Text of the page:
Embedded Linux Conference Europe 2023: Our Contributions
This year the Embedded Linux Conference Europe (ELCE) is back in Prague! Pengutronix, again, is on a field trip with 15 colleges to attend the conference. The ELCE is one of the big conferences where the Embedded Linux Community meets during the year. This time the ELCE is part of the Embedded Open Source Summit (EOSS): a new conference with only embedded topics and without cloud- or crypto-tracks.
In this blog post we showcase the talks our colleagues will present at the ELCE. (Links to recordings will be added once the recordings are available.)
Oleksij Rempel: Braiding Wires Into the Linux Network Stack - Recent Work on Embedded Networking
Over the last few months, Oleksij Remepel has spent some time extending the Linux kernel's network infrastructure for embedded use cases - this includes, industrial, medical and automotive devices. As usual, any driver development starts from the basics and goes to advanced topics. The driver developer starts with the default hardware settings and makes them work. For example, with a Gigabit Ethernet controller, the first use case is a 1000BaseT full duplex link. While this works for most applications, some embedded use cases have special requirements. This talk will look into topics like: Energy Efficient Ethernet (EEE), Single Pair Ethernet (SPE), diagnostics and many more.
Lucas Stach: Why Are GPUs (Not) Fast - A Trip Through the Driver Stack
GPUs are often called accelerators and everybody tells us that they are supposed to make all things graphical go really fast. So why do they sometimes fall short of expectations and is there something we can do about it? This talk will first give a brief introduction to GPU hardware and how it differs from the traditional CPU. It will then work its way up through the different parts of the GPU driver stack until reaching the user visible APIs like EGL, OpenGL and Vulkan. The audience will gain a basic understanding on how the GPU hardware and drivers work and how to best utilize them both. Understanding the driver stack below the sometimes very abstract user APIs will help attendees of this talk to avoid performance pitfalls and utilize more of the acceleration potential when writing applications using the GPU. They will also gain a understanding how the graphics stack ties into the greater Linux ecosystem.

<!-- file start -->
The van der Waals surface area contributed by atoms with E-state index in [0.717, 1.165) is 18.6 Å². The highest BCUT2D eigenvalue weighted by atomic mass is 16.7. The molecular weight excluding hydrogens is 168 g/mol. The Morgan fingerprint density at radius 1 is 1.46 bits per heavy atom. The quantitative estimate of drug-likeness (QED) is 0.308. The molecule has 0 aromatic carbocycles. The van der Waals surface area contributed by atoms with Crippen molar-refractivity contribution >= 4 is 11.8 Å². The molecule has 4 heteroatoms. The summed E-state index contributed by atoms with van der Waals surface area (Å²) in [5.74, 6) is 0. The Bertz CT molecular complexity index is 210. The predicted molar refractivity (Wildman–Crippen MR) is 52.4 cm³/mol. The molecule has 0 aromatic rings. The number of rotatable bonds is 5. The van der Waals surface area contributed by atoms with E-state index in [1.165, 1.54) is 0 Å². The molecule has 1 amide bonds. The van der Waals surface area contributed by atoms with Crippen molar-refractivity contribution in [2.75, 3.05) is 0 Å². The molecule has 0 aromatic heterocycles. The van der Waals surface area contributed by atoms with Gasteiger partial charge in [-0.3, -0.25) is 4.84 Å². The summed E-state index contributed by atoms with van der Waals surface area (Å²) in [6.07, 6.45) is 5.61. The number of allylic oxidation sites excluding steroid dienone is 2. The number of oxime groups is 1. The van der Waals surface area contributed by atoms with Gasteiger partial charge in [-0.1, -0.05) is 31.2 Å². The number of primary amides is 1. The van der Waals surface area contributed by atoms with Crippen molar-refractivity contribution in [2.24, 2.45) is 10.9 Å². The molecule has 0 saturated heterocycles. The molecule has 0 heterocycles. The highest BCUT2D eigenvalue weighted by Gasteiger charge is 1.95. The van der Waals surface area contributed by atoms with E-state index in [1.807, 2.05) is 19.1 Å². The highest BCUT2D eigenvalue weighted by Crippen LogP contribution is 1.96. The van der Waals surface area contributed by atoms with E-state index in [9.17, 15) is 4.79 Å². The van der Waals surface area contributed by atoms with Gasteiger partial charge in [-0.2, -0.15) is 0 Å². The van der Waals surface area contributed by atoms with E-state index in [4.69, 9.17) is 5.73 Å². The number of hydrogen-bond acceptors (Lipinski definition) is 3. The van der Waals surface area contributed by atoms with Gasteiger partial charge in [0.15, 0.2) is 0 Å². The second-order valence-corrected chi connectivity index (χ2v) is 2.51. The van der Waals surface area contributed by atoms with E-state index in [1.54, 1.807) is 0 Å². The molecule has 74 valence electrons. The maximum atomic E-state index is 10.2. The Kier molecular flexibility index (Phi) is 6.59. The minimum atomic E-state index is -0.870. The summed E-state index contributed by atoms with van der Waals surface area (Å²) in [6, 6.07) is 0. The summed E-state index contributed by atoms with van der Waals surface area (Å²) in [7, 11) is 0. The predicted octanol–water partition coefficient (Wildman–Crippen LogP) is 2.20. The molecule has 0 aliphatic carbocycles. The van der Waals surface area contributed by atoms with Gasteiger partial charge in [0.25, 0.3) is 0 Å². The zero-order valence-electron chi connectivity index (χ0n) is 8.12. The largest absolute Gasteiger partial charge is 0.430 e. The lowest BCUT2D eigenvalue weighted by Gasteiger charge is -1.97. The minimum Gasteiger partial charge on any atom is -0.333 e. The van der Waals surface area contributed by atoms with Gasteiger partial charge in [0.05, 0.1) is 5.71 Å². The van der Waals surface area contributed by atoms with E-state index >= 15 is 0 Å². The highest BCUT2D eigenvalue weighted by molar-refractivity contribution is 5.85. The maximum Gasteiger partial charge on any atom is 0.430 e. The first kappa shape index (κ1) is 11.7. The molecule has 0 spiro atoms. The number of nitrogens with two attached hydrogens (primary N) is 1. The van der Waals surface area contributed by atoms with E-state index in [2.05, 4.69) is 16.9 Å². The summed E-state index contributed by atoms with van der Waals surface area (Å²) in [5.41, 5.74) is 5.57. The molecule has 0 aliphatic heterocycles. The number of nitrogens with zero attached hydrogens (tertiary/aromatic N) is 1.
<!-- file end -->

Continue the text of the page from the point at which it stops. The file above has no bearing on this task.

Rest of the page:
Johannes Zink: Do the Time Warp – the Rocky Horror PTP Show: Verification of Network Time Synchronization in the Real World
Many realtime network applications require tight time synchronizations between the different nodes in a network. The Precision Time Protocol PTP can provide clock synchronization down to the nanosecond range. In order to achieve such tight synchronization, hardware timestamping of PTP packets is used, for which the Linux kernel provides the kernel PTP hardwareclock infrastructure, while linuxptp implements the PTP protocol stack in userspace. Proper configuration of the components involved and the setup of the PTP daemons and hardware can be a difficult task, because even minor configuration issues have a huge impact on the overall performance. After a short introduction into PTP and synchronization of PTP hardware clocks, this talk introduces different methods for measuring clock synchronization and compares their advantages and disadvantages. Using examples from real world projects, this talk will show common pitfalls when starting to set up new PTP projects and how to avoid them. Last but not least, this talk will show misleading software debug outputs, time jumping back and forth, and many more fun effects you can encounter when setting up PTP in your network for the first time and how to debug these issues.
In a few hours, the 18th FrOSCon will begin at the Bonn-Rhein-Sieg University of Applied Sciences. Pengutronix will be there again with a small team. At one of the partner booths we will show some of our activities in the open source community. We will bring our labgrid demonstrator and the FPGA demo.
Last month Pengutronix was present at the Embedded Open Source Summit (EOSS) in Prague. Thanks to all to all speakers for sharing your knowledge! In this blog post we want to shine a spotlight at a few talks that we found especially interesting. (Links to recordings will be added once the recordings are available.)
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Friday, the last day of ELC-E 2022, is traditionally the day of the Embedded Linux Closing Game, with Tim Bird reporting about the embedded Linux world (universe?) domination progress and the overall state of the union. Of course, there were again several interesting talks.
The Convention Centre is directly at the water front of the Liffey river, just a few walking minutes away from O'Connell Bridge, Temple Bar and Trinity College. Visiting ELC-E is always a good opportunity to visit interesting cities in Europe. However, here is my story of the talks I heard on day 3.
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